Harry Boyd, a world-weary, washed-up television broadcaster, has returned to a small radio station in the remote reaches of the Canadian North. There, in the golden summer of 1975, he falls in love with a voice on air, though the real Dido Paris is even more than he imagined.
Dido and Harry are part of the cast of eccentric and fascinating characters, all transplants from elsewhere, who form an unlikely group at the station. Their loves and longings, their rivalries and entanglements, the stories of their pasts and what brought each of them to the North, are at the heart of the novel.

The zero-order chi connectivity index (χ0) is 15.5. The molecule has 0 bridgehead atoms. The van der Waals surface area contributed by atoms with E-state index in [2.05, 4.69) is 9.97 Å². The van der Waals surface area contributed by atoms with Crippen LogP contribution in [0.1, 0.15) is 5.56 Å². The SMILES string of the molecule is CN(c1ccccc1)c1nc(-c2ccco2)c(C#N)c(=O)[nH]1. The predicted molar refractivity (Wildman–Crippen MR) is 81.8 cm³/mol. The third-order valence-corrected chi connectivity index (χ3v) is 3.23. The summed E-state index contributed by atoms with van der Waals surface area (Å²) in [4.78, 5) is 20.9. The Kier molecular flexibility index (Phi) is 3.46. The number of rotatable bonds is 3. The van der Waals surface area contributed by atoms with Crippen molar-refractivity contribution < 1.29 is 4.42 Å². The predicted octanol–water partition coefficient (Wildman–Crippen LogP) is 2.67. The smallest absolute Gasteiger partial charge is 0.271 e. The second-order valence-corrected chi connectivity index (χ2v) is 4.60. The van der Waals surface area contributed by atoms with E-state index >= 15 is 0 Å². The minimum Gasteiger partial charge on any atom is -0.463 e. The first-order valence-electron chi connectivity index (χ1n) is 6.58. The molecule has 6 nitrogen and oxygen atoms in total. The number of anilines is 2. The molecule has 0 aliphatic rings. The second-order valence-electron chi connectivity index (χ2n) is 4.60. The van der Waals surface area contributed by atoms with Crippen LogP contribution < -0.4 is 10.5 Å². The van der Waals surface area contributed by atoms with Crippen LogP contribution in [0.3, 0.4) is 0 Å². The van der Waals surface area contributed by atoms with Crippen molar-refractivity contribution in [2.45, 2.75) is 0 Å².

Then one summer, four of them embark upon a long canoe trip into the Barrens, a mysterious landscape of lingering ice and almost continuous light. In that wild and dynamic arctic setting (following in the steps of the legendary Englishman John Hornby, who starved to death in the Barrens in 1927), they find the balance of love shifting, much as the balance of power in the North is being changed by a proposed gas pipeline that threatens to displace Native people from their land.